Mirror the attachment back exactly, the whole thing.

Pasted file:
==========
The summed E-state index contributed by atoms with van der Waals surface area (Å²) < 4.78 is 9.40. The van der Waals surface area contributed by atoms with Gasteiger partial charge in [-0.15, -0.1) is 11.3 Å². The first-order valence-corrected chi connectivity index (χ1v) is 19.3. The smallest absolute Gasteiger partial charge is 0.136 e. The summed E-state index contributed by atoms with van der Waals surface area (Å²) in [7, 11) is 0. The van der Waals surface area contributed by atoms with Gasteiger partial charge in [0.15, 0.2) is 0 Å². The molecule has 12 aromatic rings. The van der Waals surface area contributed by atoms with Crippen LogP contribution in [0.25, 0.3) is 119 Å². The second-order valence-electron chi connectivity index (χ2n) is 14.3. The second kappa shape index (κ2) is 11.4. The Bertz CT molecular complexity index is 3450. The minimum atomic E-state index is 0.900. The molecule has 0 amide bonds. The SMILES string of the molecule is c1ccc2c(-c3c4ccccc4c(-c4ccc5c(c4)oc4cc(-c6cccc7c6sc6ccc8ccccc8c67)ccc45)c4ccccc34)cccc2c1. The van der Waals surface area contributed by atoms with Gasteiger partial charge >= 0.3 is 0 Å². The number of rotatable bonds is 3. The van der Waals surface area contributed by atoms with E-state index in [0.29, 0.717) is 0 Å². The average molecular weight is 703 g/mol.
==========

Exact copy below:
The summed E-state index contributed by atoms with van der Waals surface area (Å²) < 4.78 is 9.40. The van der Waals surface area contributed by atoms with Gasteiger partial charge in [-0.15, -0.1) is 11.3 Å². The first-order valence-corrected chi connectivity index (χ1v) is 19.3. The smallest absolute Gasteiger partial charge is 0.136 e. The summed E-state index contributed by atoms with van der Waals surface area (Å²) in [7, 11) is 0. The van der Waals surface area contributed by atoms with Gasteiger partial charge in [0.15, 0.2) is 0 Å². The molecule has 12 aromatic rings. The van der Waals surface area contributed by atoms with Crippen LogP contribution in [0.25, 0.3) is 119 Å². The second-order valence-electron chi connectivity index (χ2n) is 14.3. The second kappa shape index (κ2) is 11.4. The Bertz CT molecular complexity index is 3450. The minimum atomic E-state index is 0.900. The molecule has 0 amide bonds. The SMILES string of the molecule is c1ccc2c(-c3c4ccccc4c(-c4ccc5c(c4)oc4cc(-c6cccc7c6sc6ccc8ccccc8c67)ccc45)c4ccccc34)cccc2c1. The van der Waals surface area contributed by atoms with Gasteiger partial charge >= 0.3 is 0 Å². The number of rotatable bonds is 3. The van der Waals surface area contributed by atoms with E-state index in [0.29, 0.717) is 0 Å². The average molecular weight is 703 g/mol.